Laura Ainsworth is another senior sociology major currently interning with Raven, a batterers intervention program in St. Louis, and also with the youth in Wood River. Ainsworth is a facilitator for both programs and works with men who have been arrested with charges of domestic violence and youth, both boys and girls, who have been placed on probation in this violence prevention program. As Ainsworth described, “… its always the abuser, which is a really interesting twist because it’s so easy to connect with the victim or to connect with the abused that to have to work with the abuser and put a face to them and emotions takes it to the next level”. Ainsworth said working with children in Wood River, a small rural town outside Alton, is “a very eye-opening experience because they have stories and experiences that I have never experienced and here they are sharing it with me.” She added that her job – along with co-facilitators– is to “work hard on being seen as peers to them … and we try to make as much of a safe place for everyone – both [ourselves] and the kids.”
Ainsworth stated that the variety of sociology classes here at the college helped her acquire some background knowledge for her internship, including “all the different ‘ism’s’: sexism, racism, classism, and it’s interesting to be in a place where all these things come to light … in my life I don’t deal with them as much, especially at Principia where those three are not seen as much, and then to go to a place where you can really see a difference, especially between the classes.”
Matt Donatelli, a senior political science major, has done two internships in his time at Principia, both were done purely for his own enrichment rather than for academic credit. For his first internship, Donatelli worked at the National Journalism Center run by Young America’s Foundation. As part of this internship, Donatelli met once a week with other interns and learned about political and economic theory. For the rest of the week he worked with Radio America. Donatelli lived in an Asher House in Washington, D.C., He explained that if Principia helped him in any way for this internship, it was in helping him find and agree to live by the standards of an Asher House. Regarding this internship, Donatelli said it was “a rewarding experience, aside from the fact that I didn’t get any school credit … [it was] still definitely worth it to me … a great opportunity to make contacts and there were good writing opportunities through that and radio, which is something I was interested in.” For his second internship, Donatelli worked with a local radio station, MS Communications. Donatelli said this internship was something he had wanted to do, that it was “another rewarding experience where I got to push myself to limits that I didn’t know I could handle, and I handled them.”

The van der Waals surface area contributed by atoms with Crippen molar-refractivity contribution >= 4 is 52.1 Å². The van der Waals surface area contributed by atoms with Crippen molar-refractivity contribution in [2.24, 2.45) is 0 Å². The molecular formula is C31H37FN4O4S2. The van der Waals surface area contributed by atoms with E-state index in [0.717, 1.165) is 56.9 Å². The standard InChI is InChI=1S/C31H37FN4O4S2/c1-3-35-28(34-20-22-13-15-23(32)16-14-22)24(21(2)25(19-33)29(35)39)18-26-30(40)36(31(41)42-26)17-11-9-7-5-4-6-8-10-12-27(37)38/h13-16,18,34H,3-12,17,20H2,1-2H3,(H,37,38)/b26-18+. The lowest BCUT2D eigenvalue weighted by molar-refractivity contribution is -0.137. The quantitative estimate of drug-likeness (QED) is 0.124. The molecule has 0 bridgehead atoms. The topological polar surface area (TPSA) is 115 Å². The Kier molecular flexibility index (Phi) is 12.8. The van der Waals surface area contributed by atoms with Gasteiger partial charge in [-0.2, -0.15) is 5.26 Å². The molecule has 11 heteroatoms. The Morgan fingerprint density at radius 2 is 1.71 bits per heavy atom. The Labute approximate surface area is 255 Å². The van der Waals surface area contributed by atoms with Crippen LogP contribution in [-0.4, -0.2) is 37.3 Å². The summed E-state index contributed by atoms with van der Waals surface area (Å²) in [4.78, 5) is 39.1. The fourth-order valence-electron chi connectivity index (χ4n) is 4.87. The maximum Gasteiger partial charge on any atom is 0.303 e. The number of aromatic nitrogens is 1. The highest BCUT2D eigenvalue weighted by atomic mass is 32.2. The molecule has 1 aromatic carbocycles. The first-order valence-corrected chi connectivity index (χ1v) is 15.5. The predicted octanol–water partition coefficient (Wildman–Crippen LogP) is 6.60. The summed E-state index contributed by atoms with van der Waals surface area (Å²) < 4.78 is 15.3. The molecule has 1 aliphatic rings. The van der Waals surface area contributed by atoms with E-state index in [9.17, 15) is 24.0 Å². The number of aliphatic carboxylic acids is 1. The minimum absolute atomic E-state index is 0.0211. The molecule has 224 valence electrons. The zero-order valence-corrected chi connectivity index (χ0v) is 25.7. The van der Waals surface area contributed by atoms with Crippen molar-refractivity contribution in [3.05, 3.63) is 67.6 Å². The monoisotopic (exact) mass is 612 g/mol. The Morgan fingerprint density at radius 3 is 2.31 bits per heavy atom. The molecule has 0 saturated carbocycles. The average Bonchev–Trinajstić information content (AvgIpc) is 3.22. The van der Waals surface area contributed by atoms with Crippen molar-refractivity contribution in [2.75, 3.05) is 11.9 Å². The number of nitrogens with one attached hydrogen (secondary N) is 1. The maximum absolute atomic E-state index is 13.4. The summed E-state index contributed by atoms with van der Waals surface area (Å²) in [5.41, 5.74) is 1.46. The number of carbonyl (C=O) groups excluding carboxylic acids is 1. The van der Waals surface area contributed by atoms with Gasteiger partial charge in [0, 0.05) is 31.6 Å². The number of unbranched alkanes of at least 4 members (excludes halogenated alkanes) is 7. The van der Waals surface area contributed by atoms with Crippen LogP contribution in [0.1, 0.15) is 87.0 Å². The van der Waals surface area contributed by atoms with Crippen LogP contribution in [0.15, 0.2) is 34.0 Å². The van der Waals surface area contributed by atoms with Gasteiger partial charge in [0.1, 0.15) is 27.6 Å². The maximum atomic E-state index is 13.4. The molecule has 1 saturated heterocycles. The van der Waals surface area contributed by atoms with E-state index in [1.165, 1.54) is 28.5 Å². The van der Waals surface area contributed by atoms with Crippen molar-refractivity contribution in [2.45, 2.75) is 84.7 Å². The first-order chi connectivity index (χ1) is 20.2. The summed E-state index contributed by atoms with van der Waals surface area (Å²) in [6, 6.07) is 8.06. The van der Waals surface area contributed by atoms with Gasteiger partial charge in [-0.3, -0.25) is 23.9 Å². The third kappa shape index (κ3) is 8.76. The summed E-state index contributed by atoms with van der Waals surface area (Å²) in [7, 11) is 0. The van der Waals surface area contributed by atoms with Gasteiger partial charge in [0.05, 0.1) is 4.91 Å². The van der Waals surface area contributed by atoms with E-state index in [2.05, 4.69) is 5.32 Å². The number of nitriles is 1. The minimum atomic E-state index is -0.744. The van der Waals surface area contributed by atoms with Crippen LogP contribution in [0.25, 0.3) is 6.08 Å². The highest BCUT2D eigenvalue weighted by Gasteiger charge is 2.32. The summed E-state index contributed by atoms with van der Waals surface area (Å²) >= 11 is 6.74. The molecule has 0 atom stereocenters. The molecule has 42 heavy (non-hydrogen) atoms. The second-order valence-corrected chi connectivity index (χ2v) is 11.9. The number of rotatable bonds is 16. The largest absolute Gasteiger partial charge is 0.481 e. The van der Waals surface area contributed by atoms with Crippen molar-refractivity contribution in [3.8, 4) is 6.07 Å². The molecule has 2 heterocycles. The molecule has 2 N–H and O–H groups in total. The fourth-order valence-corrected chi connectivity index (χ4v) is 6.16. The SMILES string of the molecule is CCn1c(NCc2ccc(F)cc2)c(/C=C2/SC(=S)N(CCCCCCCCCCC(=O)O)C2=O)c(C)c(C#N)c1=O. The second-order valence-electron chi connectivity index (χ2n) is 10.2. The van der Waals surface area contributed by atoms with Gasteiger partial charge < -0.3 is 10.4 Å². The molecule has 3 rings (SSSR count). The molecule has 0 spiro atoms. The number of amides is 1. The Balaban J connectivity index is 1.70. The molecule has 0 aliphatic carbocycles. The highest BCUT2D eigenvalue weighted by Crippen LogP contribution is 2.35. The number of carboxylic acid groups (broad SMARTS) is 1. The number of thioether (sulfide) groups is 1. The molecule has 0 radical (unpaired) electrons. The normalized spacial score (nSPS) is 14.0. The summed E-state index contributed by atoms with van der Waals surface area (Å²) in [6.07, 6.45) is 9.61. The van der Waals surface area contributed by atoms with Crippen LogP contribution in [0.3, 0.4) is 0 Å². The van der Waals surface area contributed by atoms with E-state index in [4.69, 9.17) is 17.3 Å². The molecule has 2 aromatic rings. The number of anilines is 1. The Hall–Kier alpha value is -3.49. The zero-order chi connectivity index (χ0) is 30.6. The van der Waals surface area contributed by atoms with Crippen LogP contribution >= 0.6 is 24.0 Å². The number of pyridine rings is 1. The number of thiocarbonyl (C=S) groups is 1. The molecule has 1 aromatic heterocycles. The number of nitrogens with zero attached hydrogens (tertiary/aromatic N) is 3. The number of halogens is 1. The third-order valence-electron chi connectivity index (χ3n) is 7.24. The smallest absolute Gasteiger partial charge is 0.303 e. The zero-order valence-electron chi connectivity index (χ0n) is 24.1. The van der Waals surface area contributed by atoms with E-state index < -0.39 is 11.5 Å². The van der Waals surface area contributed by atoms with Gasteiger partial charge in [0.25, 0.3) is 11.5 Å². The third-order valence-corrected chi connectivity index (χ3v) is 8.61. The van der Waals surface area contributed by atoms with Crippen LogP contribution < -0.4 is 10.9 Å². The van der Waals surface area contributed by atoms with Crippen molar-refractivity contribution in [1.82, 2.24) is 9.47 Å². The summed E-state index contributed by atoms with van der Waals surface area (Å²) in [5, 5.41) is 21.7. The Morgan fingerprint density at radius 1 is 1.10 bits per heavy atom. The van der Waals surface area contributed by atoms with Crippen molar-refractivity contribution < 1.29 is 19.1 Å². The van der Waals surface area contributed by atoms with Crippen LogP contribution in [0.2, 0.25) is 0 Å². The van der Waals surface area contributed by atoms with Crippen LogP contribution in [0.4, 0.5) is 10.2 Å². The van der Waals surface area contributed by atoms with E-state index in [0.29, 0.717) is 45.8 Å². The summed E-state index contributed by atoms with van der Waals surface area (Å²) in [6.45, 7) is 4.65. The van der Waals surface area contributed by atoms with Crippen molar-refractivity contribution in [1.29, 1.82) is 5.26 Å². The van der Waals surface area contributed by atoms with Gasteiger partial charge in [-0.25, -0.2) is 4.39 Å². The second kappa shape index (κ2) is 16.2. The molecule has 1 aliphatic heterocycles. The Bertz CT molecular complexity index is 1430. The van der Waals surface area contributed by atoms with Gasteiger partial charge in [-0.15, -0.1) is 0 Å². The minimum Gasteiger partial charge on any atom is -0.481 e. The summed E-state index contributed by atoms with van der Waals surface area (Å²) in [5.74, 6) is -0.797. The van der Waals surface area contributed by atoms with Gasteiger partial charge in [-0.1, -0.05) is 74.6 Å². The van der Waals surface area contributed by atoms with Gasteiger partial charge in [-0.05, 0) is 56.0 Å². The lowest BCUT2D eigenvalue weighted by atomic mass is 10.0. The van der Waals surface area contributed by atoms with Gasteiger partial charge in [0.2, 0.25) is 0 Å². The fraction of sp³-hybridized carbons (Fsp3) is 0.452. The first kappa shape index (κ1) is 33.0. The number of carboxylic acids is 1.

Ken Baughman, a senior environmental studies and graphic design major, also participated in an internship for his own personal growth and benefit. Baughman interned at the Karen Beasley Sea Turtle Rescue and Rehabilitation Center on Topsail Island, North Carolina. There, Baughman worked with injured sea turtles at the sea turtle hospital. Baughman helped to clean the turtles, apply medication and did physical therapy with the sea turtles. He also helped with scientific research, did beach patrols looking for nests and counting eggs when they did nest transfers from one location to another, and also led tours, “working with public interaction and sharing the mission of the sea turtle hospital with all the guests… [which is] the main way the hospital is funded because it has no public funding.” Baughman credited Principia with preparing him for this internship through classes he’d taken. “I used a lot of information from my sea turtle biology class with Scott Eckert to know all the biology of the sea turtles I was working with and apply that knowledge to the work in the hospital and on the beaches.”
Stephen Harmon, a senior business major, interned with the minor league baseball team, the Frisco RoughRiders, in Texas. The Frisco RoughRiders are a class AA affiliate team of the Texas Rangers. Harmon worked with media relations, wrote game notes and recapped games for players and fans. Harmon also conducted player interviews, which were edited by others and published in the game day handouts. Harmon said the job required “a lot of writing, which Principia definitely prepared me for because of the writing seminar and the phases.” Another aspect of the internship was to create and manage a Facebook page and contribute to a running blog competitive with other minor league teams. Harmon also took videos of the games and put them up on the team’s website and even operated the score board for some of the games. Harmon noted that he also had to do much of the paperwork for the team and other intern chores, but that ultimately the team wanted him to find projects to take on and make his own. Harmon was very pleased with the skills he learned and the connections he made through this internship.
Overall, it appears that the various internships these students completed were engaging, and though it is often difficult to find internships that interest or pertain to you specifically, the effort comes with its own rewards.
I am a junior at Principia College, English major and a staff writer for the Principia Pilot.